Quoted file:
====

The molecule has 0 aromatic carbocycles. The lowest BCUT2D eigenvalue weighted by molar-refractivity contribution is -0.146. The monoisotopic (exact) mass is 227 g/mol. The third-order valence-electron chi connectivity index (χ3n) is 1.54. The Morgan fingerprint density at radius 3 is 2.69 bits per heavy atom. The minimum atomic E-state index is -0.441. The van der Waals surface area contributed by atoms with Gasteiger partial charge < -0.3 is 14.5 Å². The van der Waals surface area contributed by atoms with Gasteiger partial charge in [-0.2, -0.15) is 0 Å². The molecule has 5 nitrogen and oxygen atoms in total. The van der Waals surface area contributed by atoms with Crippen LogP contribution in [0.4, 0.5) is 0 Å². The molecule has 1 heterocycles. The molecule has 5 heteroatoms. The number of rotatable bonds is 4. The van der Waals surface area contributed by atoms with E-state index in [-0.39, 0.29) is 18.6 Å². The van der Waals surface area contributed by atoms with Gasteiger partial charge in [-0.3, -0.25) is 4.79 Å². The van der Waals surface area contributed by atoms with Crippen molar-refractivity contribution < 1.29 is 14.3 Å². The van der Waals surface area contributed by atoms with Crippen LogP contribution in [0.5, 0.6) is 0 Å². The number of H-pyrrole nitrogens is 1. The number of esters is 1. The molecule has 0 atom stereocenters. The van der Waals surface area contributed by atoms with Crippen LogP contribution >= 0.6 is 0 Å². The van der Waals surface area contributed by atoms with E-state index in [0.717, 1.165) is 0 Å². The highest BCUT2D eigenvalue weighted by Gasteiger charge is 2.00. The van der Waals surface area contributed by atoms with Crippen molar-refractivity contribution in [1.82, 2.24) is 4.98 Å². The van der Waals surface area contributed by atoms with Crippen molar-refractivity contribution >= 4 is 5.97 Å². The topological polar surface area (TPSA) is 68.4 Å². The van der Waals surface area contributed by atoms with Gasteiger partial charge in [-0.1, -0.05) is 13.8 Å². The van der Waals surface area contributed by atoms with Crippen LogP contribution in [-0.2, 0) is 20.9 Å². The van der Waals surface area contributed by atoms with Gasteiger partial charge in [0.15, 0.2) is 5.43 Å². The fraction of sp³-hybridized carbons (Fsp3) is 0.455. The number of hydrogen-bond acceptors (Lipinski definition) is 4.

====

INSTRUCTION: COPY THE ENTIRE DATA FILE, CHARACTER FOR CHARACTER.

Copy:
The molecule has 0 aromatic carbocycles. The lowest BCUT2D eigenvalue weighted by molar-refractivity contribution is -0.146. The monoisotopic (exact) mass is 227 g/mol. The third-order valence-electron chi connectivity index (χ3n) is 1.54. The Morgan fingerprint density at radius 3 is 2.69 bits per heavy atom. The minimum atomic E-state index is -0.441. The van der Waals surface area contributed by atoms with Gasteiger partial charge < -0.3 is 14.5 Å². The van der Waals surface area contributed by atoms with Gasteiger partial charge in [-0.2, -0.15) is 0 Å². The molecule has 5 nitrogen and oxygen atoms in total. The van der Waals surface area contributed by atoms with Crippen LogP contribution in [0.4, 0.5) is 0 Å². The molecule has 1 heterocycles. The molecule has 5 heteroatoms. The number of rotatable bonds is 4. The van der Waals surface area contributed by atoms with E-state index in [-0.39, 0.29) is 18.6 Å². The van der Waals surface area contributed by atoms with Gasteiger partial charge in [-0.3, -0.25) is 4.79 Å². The van der Waals surface area contributed by atoms with Crippen molar-refractivity contribution < 1.29 is 14.3 Å². The van der Waals surface area contributed by atoms with Crippen LogP contribution in [0.5, 0.6) is 0 Å². The number of H-pyrrole nitrogens is 1. The number of esters is 1. The molecule has 0 atom stereocenters. The van der Waals surface area contributed by atoms with Crippen LogP contribution >= 0.6 is 0 Å². The van der Waals surface area contributed by atoms with E-state index in [0.717, 1.165) is 0 Å². The highest BCUT2D eigenvalue weighted by Gasteiger charge is 2.00. The van der Waals surface area contributed by atoms with Crippen molar-refractivity contribution in [1.82, 2.24) is 4.98 Å². The van der Waals surface area contributed by atoms with Crippen molar-refractivity contribution >= 4 is 5.97 Å². The topological polar surface area (TPSA) is 68.4 Å². The van der Waals surface area contributed by atoms with Gasteiger partial charge in [-0.1, -0.05) is 13.8 Å². The van der Waals surface area contributed by atoms with Crippen LogP contribution in [-0.2, 0) is 20.9 Å². The van der Waals surface area contributed by atoms with Gasteiger partial charge in [0.15, 0.2) is 5.43 Å². The fraction of sp³-hybridized carbons (Fsp3) is 0.455. The number of hydrogen-bond acceptors (Lipinski definition) is 4.